The Stephen Jackson Academy

The idea came from a hurricane, from wind and rain and a storm surge that displaced residents and shuffled students from shuttered schools in Port Arthur, Stephen Jackson’s hometown.

The Gulf Coast community (pop. 53,818) was reeling in 2005 and Jackson, then an Indiana Pacer, was feeling its pain. Why not, he wondered, build his own school, a place where kids could learn and his family could help? A school where everyone could play ball until parents picked them up after work?

Judyette Jackson, Stephen’s mother, shared the vision. Jack, as the Spurs’ swingman is known, plunked down $500,000. He says Port Arthur agreed to invest another $500,000. And that’s the story behind the building at 235 Proctor Street. Hurricane Rita gave birth to the Stephen Jackson Academy.

The additional $500,000 never arrived so the academy remains incomplete. Jack had wanted a school, pre-kindergarten through fifth grade at first, with another grade added each year through 12th. But financial challenges and more hurricanes forced Jack and Judyette to adjust.

So they opened an after-school center. The academy houses a gym, study rooms with computers, classrooms for tutoring, a kitchen and concession stand. For years, parents dropped off their children at the academy for learning, fun and an after-school snack. But then Judyette went back to college, and the after-school program went on hiatus.

She’s nearing completion of a bachelor of Applied Arts and Sciences at Lamar University in nearby Beaumont. “I should have my degree by this summer,” she says, and then the after-school program will re-open.

The gym never closed. The computer classrooms remain available for those who wish to use them. Residents rent the facilities for class reunions and parties and volleyball leagues. Jack uses the place for pickup games and his annual Jack 1 Foundation banquet.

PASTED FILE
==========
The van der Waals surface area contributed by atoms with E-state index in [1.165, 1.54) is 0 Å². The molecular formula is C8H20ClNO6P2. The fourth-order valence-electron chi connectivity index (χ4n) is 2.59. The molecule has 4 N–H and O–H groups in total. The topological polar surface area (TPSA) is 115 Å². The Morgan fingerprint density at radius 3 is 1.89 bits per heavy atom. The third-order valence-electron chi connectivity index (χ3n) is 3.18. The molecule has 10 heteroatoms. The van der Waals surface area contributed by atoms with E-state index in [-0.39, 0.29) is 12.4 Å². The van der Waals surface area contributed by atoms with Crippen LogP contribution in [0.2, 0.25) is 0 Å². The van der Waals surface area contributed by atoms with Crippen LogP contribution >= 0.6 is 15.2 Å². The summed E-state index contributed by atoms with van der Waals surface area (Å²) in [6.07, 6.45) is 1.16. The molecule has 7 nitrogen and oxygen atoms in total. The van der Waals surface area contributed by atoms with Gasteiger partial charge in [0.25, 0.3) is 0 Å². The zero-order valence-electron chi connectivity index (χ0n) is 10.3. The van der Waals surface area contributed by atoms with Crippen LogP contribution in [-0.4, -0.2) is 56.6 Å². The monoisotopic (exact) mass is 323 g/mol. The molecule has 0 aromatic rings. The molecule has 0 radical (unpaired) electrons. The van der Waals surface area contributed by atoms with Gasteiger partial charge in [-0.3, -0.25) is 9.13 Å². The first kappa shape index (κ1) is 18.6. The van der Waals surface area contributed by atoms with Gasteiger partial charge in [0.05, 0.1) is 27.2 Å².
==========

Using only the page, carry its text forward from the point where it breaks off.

“I’m giving back,” Jack says, “but my goal is still the school.”

Port Arthur loves him. Jack returns home in the off-season, a couple of months every summer, and serves and plays and fishes and hangs out. He holds an annual basketball camp at his gym. One year he brought Shaquille O’Neal to town to help him distribute boxed lunches, personal care items and cosmetic products to 800 families. “He’s our hero,” Port Arthur mayor Deloris Prince once told

Imagine how his family feels. When Rita hit Port Arthur in 2005, more than two dozen relatives tried to evacuate to Jack’s home in Atlanta. When they got snarled in traffic, Jack sent two private planes to fly them back to Indiana.

One year later, the Stephen Jackson academy started in a house of worship, and it wasn’t an after school program. “We operated a private school from 2006 to 2007 in the fellowship hall of our church,” Judyette says. “We had about 30 kids, pre-K through sixth grade. Then we built a gymnasium.”

Mother and son made some missteps. The school closed and the after-school program began.

“We didn’t know what we were doing,” Jack says. “We were just doing this out of our hearts. We wanted to give back and made a lot of mistakes along the way. I think it’s made us stronger. Our passion and drive to get it done is still the same.”

The after school program drew children and the academy, particularly the gym, became a popular gathering place. Today, the academy attracts young probationers who are sent to complete community service hours.

“The probation officers send kids there to do volunteer work and to stay out of trouble,” Jack says. “They come and clean up the place, work with the kids playing pickup games to make sure nobody is cheating and stuff. It’s a great environment because not only are we helping kids in school but we are helping kids on probation.”

Jack’s love for Port Arthur runs deep. He learned to ball there. He learned about family and loyalty and heartbreak. A brother was murdered when he was 16. Jack also learned a work ethic that carried him through four tough years in foreign and minor leagues before he broke into the NBA.

“I’m home all summer,” he says. “I take pride in that. A lot of NBA guys get successful and make all this money and don’t go home. My mom, my brothers, my sisters, my kids, my grandma -- my whole family is still in my hometown so I have to go back.”

Jack brags on his family -- the sister who coaches high school volleyball and volunteers at the academy, the aunt who serves as an academy counselor, his mother who runs the operation as CEO. He brags on the kids the academy has served. Which is why he keeps digging into his wallet. Jack sets aside money each year to fund the academy’s completion. 

How long will it take to launch the school? “Realistically another five years,” he says. “And if it takes longer, so be it. I’m dedicated to it. My mom’s dedicated to it. And that’s one reason she’s going back to get her degree -- so we can put more into it and know more about it than when we first started.”